It was Fall semester, 1990. We dressed and drove to the chapel. Our guests arrived early. My dear sister Rebecca was there. The chaplain arrived fifteen minutes early with a grim look on his face. The college president, James Daughdrill, had summoned him and delivered the news that if we were married he would be fired. Jay and I made the decision in less than a minute. Steve has stood by us through this process and grown with us. We would not be responsible for the loss of his job. The wedding party followed us back to Jay's apartment in Midtown where we ate the wedding cake and had drinks. It was not a celebration.

Since coming out I had faced several threats and confrontations on campus. My dorm mate moved into a different room. My dorm room was vandalized repeatedly. After our wedding was scuttled the abuse intensified. Obscenities were hurled down to me from windows as I walked across campus. A couple of times things were thrown at me. I was a leper in the Refectory. I received death threat phone calls late at night.

At some point I requested a meeting with Daughdrill to discuss the difficulties I was facing on campus. He refused to meet with me and instead sent a dean to run interference. I was told that no one had committed any crime but to let them know if that happened. The dean informed me that Daughdrill was very busy and would not be able to meet with me.

My grades took a nose dive. I was unable to study, concentrate, couldn't physically relax on campus. I was unable to get an appointment with my advisor, the chair of the Political Science department, until I caught him in the hall and pushed the point. When I explained my situation he did not seem surprised and was not helpful. In fact, the air in his office had a distinct flavor of disdain. I got the message.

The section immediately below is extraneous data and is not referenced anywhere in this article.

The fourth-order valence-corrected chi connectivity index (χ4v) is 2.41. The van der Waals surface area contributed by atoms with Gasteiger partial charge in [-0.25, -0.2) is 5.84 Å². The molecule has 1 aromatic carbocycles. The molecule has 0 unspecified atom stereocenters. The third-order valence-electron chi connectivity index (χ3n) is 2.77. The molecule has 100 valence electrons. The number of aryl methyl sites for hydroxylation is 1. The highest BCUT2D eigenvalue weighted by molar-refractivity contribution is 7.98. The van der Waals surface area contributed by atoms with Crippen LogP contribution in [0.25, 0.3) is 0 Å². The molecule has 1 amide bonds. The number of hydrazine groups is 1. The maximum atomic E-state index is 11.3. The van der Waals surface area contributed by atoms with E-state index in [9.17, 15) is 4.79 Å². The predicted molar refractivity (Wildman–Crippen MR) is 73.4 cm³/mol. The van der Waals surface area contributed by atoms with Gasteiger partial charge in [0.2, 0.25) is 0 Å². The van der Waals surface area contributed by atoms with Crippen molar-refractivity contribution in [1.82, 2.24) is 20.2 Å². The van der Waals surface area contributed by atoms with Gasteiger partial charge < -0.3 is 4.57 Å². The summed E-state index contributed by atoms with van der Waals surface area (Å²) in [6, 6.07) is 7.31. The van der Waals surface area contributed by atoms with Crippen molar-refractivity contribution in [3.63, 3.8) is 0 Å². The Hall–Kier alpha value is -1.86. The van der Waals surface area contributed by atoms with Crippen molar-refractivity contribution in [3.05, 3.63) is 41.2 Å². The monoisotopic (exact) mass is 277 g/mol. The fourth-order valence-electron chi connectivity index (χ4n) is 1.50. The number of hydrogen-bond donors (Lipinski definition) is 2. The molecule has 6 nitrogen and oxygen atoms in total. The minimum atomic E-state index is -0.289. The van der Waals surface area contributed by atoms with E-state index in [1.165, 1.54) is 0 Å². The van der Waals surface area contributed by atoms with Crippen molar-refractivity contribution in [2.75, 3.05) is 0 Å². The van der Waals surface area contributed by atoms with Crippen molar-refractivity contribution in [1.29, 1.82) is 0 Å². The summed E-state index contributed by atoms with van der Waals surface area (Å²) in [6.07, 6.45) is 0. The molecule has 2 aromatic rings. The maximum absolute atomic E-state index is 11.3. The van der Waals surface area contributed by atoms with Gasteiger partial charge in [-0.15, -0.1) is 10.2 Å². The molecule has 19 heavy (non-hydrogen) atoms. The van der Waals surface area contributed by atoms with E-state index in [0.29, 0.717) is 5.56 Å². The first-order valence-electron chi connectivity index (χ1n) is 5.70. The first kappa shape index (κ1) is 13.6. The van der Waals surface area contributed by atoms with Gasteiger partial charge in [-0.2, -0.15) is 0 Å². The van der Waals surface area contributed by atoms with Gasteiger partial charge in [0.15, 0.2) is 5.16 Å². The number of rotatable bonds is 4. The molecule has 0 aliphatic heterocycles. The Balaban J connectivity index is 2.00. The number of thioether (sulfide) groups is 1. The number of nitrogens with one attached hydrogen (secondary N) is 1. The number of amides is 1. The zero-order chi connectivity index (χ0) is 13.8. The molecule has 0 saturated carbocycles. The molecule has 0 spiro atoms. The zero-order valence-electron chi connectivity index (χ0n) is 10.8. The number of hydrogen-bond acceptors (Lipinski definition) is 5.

As my life became less comfortable on campus I spent more time off-campus. By Christmas Break I had moved into Jay's apartment and my transition away from school was complete. That is how I went, in five semesters, from having high hopes of academic success at a highly regarded private college to being a college drop out. That is how I was kicked out of Rhodes College for being gay.

According to their website, Rhodes now has an LGBT Working Group and a nice little anti discrimination policy here. The school is still affiliated with the Presbyterian Church (USA) and that denomination has recently published a lengthy and carefully constructed statement about same sex marriage.

Apparently there has been some growth within the denomination and on the Rhodes College campus. I would like to visit again some day and see whether the on-the-ground reality matches the online presentation.

I would also like to reconnect with Steve. Aside from a couple of boyfriends, he was the first adult man I interacted with on an equal footing. His practice allowed me to see myself as a man. I hadn't gotten that previously from my dad or from men at church or school. That meant a lot to me then and it still does today. I would like to thank him for that.